This week's Eye on Millig column looks back at the story of the flying boats based at RAF Helensburgh during the Second World War following the death of Professor John Allen, one of the last survivors from those who served at the base.

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AN internationally respected scientist who was one of the last surviving people who served at wartime RAF Helensburgh, Professor John Allen, has died at the age of 99.

News of his death at Halesworth, Suffolk, comes from Mrs Frances McLaren, nee Shedden, who served alongside John at the Marine Aircraft Experimental Establishment (MAEE) at Rhu and Helensburgh during World War Two.

The secret flying boat base used RAF Helensburgh as a cover for its secret operations. John was a senior member of the scientific staff and contributed to a number of major advances in flying boat and seaplane design.

A few years ago, Professor Allen recalled his days at RAF Helensburgh for an Eye on Millig and Helensburgh Heritage Trust website article.

The Trust has access to the largest number of first-hand accounts on record of what life was like at RAF Helensburgh. However, the professor’s death breaks one of the last living links with this past.

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John Elliston Allen, who was born in 1921, spent the war at MAEE, and returned with it to RAF Felixstowe in Suffolk at the end of 1945.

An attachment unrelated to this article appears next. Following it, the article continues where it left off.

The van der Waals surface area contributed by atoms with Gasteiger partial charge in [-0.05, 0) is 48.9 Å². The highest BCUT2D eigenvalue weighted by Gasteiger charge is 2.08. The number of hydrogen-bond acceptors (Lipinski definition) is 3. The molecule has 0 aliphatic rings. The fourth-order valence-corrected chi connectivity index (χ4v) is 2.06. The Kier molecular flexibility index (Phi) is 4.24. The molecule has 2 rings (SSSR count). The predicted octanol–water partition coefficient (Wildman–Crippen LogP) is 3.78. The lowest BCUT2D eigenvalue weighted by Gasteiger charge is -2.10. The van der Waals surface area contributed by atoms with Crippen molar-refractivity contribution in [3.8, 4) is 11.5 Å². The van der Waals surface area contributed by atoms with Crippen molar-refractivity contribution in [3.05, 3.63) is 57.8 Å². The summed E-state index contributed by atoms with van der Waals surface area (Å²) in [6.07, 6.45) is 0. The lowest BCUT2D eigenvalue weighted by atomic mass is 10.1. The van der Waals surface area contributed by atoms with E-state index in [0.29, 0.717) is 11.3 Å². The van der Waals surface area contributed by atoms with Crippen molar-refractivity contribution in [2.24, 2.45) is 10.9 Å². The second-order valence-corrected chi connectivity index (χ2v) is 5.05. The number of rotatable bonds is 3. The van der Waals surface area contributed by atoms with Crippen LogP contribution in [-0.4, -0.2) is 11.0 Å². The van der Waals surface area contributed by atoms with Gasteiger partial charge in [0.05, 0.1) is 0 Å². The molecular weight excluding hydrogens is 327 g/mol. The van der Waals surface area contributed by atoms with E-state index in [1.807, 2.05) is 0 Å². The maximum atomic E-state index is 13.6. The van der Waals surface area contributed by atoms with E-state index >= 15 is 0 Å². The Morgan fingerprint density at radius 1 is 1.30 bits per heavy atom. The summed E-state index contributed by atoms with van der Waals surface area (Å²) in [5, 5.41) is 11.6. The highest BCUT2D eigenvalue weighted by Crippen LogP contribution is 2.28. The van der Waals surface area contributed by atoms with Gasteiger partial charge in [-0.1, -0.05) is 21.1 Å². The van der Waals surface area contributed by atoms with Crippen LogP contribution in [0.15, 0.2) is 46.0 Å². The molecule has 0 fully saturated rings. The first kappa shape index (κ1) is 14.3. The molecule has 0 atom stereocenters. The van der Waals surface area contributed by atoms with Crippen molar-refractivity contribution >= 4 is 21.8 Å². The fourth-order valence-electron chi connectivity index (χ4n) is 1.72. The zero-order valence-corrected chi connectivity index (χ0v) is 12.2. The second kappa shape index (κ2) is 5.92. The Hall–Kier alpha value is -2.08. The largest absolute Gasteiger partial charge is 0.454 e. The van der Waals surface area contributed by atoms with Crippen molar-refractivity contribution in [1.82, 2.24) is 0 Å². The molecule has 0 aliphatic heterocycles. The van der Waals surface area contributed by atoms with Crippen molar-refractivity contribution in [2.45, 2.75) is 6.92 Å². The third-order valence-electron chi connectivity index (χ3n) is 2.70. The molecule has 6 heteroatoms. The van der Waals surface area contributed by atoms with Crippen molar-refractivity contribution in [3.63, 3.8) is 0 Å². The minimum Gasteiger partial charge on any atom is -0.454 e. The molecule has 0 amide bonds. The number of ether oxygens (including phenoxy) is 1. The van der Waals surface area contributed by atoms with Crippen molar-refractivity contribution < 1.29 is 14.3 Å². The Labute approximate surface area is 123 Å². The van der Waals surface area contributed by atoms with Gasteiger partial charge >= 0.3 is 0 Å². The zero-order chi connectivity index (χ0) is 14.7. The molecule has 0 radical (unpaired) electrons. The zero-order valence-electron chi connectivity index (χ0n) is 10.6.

MAEE ceased operations in 1953, by which time Professor Allen had moved to Farnborough to supervise the ballistics and delivery method of Britain’s first atomic bomb.

He recalled how, at the outbreak of war, MAEE was evacuated from the English seaside town to the Gareloch, where the sheltered bay beside Kidston Point allowed work to continue without interference from German aircraft.

He returned to Rhu in recent times, staying at a bed and breakfast cottage, a short walk from the former MAEE headquarters, which is now the Rosslea Hall Hotel.

Professor Allen said that many new British and American flying boats and seaplanes, intended for Coastal Command use, found their way to Rhu, where he and his team of civilians assessed them.

Test pilots flew aircraft to their limits and perfected ways of launching airborne bombs.

Scientists like John Allen investigated stability; water impact during take-off and landing; performance; fuel consumption and any problems that arose with trials aircraft.

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In Professor Allen’s own words: “We dealt with unexpected phenomena!”